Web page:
Document Detail

The impact of transcatheter atrial septal defect closure in the older population: a prospective study.
MedLine Citation:
PMID:  20298984     Owner:  NLM     Status:  MEDLINE    
OBJECTIVES: We sought to prove that device closure of atrial septal defect (ASD) in older patients not only improves cardiac function but also results in symptomatic relief by improving functional class.
BACKGROUND: Atrial septal defect accounts for approximately 10% of all congenital cardiac defects. It is possible that ASD closure in older patients may derive benefits, though this is not well established. We therefore aim to prospectively assess the clinical status and functional class of older patients after transcatheter ASD closure.
METHODS: This was a prospective study of all patients age 40 years or more who underwent device closure of a secundum ASD between April 2004 and August 2006. Investigations including atrial and brain natriuretic peptide levels, electrocardiography, chest X-ray, transthoracic echocardiogram, 6-min walk test, and quality of life questionnaire were performed before and at 6 weeks and 1 year after the procedure.
RESULTS: Twenty-three patients (median age 70 years, 13 women) had transcatheter device closure of ASD. Median ASD size was 18 mm (range 9 to 30 mm). Median pulmonary artery pressure was 22 mm Hg (range 12 to 27 mm Hg). At 1 year, New York Heart Association functional class improved (p = 0.004) in 16 patients with significant improvement in 6-min walk-test distance (p = 0.004) and physical (p = 0.002) as well as mental health score (p = 0.03). There were no major complications. One year following closure there was a significant change in left ventricular end-diastolic (p = 0.001) and end-systolic dimensions (p = 0.001) and also significant reduction in right ventricular end-diastolic dimension (p < 0.001).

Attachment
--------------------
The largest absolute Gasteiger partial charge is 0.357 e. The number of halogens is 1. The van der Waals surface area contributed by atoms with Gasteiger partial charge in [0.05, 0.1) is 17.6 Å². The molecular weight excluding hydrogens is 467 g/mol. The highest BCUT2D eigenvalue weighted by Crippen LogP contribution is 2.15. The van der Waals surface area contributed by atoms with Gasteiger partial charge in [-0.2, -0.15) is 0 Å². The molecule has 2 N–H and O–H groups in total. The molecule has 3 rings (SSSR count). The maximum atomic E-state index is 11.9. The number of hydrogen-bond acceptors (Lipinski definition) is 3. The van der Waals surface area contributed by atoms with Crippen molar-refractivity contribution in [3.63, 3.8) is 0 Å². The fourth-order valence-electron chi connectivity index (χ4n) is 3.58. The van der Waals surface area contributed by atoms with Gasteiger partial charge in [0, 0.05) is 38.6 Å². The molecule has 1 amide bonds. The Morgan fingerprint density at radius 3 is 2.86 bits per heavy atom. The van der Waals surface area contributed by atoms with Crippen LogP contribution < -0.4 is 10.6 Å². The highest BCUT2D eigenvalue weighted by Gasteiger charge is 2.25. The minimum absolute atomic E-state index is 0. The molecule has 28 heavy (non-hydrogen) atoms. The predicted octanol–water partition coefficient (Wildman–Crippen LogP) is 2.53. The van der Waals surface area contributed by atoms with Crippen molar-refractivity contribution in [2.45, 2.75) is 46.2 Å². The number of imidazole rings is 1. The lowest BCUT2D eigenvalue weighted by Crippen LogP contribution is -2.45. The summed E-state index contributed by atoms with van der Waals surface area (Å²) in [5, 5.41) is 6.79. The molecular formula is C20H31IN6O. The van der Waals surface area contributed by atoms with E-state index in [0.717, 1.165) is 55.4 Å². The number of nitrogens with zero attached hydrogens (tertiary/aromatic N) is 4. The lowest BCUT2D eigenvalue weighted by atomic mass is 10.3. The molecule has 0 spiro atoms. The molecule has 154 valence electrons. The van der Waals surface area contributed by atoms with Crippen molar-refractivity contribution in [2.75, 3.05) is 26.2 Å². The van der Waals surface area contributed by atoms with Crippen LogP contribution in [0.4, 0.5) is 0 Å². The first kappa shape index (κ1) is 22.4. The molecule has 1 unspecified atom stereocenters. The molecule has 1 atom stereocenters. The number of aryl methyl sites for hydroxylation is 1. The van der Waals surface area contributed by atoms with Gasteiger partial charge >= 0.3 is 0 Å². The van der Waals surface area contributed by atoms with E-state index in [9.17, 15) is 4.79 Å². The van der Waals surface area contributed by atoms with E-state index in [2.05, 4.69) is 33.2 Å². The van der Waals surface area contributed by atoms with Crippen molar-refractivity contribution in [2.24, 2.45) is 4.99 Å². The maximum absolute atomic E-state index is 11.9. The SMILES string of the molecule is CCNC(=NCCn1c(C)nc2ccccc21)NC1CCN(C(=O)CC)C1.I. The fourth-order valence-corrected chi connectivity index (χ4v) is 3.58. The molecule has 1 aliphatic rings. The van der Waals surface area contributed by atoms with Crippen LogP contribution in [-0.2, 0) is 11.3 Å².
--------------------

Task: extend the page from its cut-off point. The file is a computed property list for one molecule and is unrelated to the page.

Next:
CONCLUSIONS: Our data demonstrated that ASD closure at advanced age results in favorable cardiac remodeling and improvement of functional class.
Arif Anis Khan; Ju-Le Tan; W Li; Kostas Dimopoulos; Mark S Spence; Pak Chow; Michael J Mullen
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Publication Detail:
Type:  Journal Article    
Journal Detail:
Title:  JACC. Cardiovascular interventions     Volume:  3     ISSN:  1876-7605     ISO Abbreviation:  JACC Cardiovasc Interv     Publication Date:  2010 Mar 
Date Detail:
Created Date:  2010-03-19     Completed Date:  2010-06-17     Revised Date:  2014-09-05    
Medline Journal Info:
Nlm Unique ID:  101467004     Medline TA:  JACC Cardiovasc Interv     Country:  United States    
Other Details:
Languages:  eng     Pagination:  276-81     Citation Subset:  IM    
Copyright Information:
Copyright (c) 2010 American College of Cardiology Foundation.. Published by Elsevier Inc. All rights reserved.
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MeSH Terms
Age Factors
Aged, 80 and over
Atrial Natriuretic Factor / blood
Biological Markers / blood
Cardiac Catheterization* / adverse effects,  instrumentation
Echocardiography, Doppler, Pulsed
Exercise Test
Exercise Tolerance
Feasibility Studies
Heart Septal Defects, Atrial / diagnosis,  physiopathology,  therapy*
Linear Models
Logistic Models
Middle Aged
Natriuretic Peptide, Brain / blood
Prospective Studies
Quality of Life
Recovery of Function
Risk Assessment
Risk Factors
Septal Occluder Device
Time Factors
Treatment Outcome
Ventricular Function, Left
Ventricular Function, Right
Ventricular Remodeling
Reg. No./Substance:
0/Biological Markers; 114471-18-0/Natriuretic Peptide, Brain; 85637-73-6/Atrial Natriuretic Factor

From MEDLINE®/PubMed®, a database of the U.S. National Library of Medicine

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